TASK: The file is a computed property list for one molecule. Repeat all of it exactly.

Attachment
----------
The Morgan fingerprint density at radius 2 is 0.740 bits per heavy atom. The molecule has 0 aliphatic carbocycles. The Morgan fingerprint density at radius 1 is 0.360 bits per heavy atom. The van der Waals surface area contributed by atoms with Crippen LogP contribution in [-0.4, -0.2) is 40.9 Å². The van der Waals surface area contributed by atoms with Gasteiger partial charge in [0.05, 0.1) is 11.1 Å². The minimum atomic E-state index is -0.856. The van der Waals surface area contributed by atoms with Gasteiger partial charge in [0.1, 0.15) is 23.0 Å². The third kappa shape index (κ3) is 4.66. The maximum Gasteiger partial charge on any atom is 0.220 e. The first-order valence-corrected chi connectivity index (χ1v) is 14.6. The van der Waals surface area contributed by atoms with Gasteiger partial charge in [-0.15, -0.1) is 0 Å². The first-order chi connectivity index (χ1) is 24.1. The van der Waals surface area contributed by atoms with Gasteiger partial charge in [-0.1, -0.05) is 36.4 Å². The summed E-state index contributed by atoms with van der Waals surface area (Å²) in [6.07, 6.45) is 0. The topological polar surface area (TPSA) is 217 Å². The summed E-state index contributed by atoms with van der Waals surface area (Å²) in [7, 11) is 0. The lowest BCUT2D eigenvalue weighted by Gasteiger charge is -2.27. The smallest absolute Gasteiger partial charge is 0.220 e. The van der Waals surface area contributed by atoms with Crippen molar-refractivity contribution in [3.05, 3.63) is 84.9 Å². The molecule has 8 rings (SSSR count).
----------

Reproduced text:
The Morgan fingerprint density at radius 2 is 0.740 bits per heavy atom. The molecule has 0 aliphatic carbocycles. The Morgan fingerprint density at radius 1 is 0.360 bits per heavy atom. The van der Waals surface area contributed by atoms with Crippen LogP contribution in [-0.4, -0.2) is 40.9 Å². The van der Waals surface area contributed by atoms with Gasteiger partial charge in [0.05, 0.1) is 11.1 Å². The minimum atomic E-state index is -0.856. The van der Waals surface area contributed by atoms with Gasteiger partial charge in [0.1, 0.15) is 23.0 Å². The third kappa shape index (κ3) is 4.66. The maximum Gasteiger partial charge on any atom is 0.220 e. The first-order valence-corrected chi connectivity index (χ1v) is 14.6. The van der Waals surface area contributed by atoms with Gasteiger partial charge in [-0.15, -0.1) is 0 Å². The first-order chi connectivity index (χ1) is 24.1. The van der Waals surface area contributed by atoms with Gasteiger partial charge in [-0.1, -0.05) is 36.4 Å². The summed E-state index contributed by atoms with van der Waals surface area (Å²) in [6.07, 6.45) is 0. The topological polar surface area (TPSA) is 217 Å². The summed E-state index contributed by atoms with van der Waals surface area (Å²) in [7, 11) is 0. The lowest BCUT2D eigenvalue weighted by Gasteiger charge is -2.27. The smallest absolute Gasteiger partial charge is 0.220 e. The van der Waals surface area contributed by atoms with Crippen molar-refractivity contribution in [3.05, 3.63) is 84.9 Å². The molecule has 8 rings (SSSR count).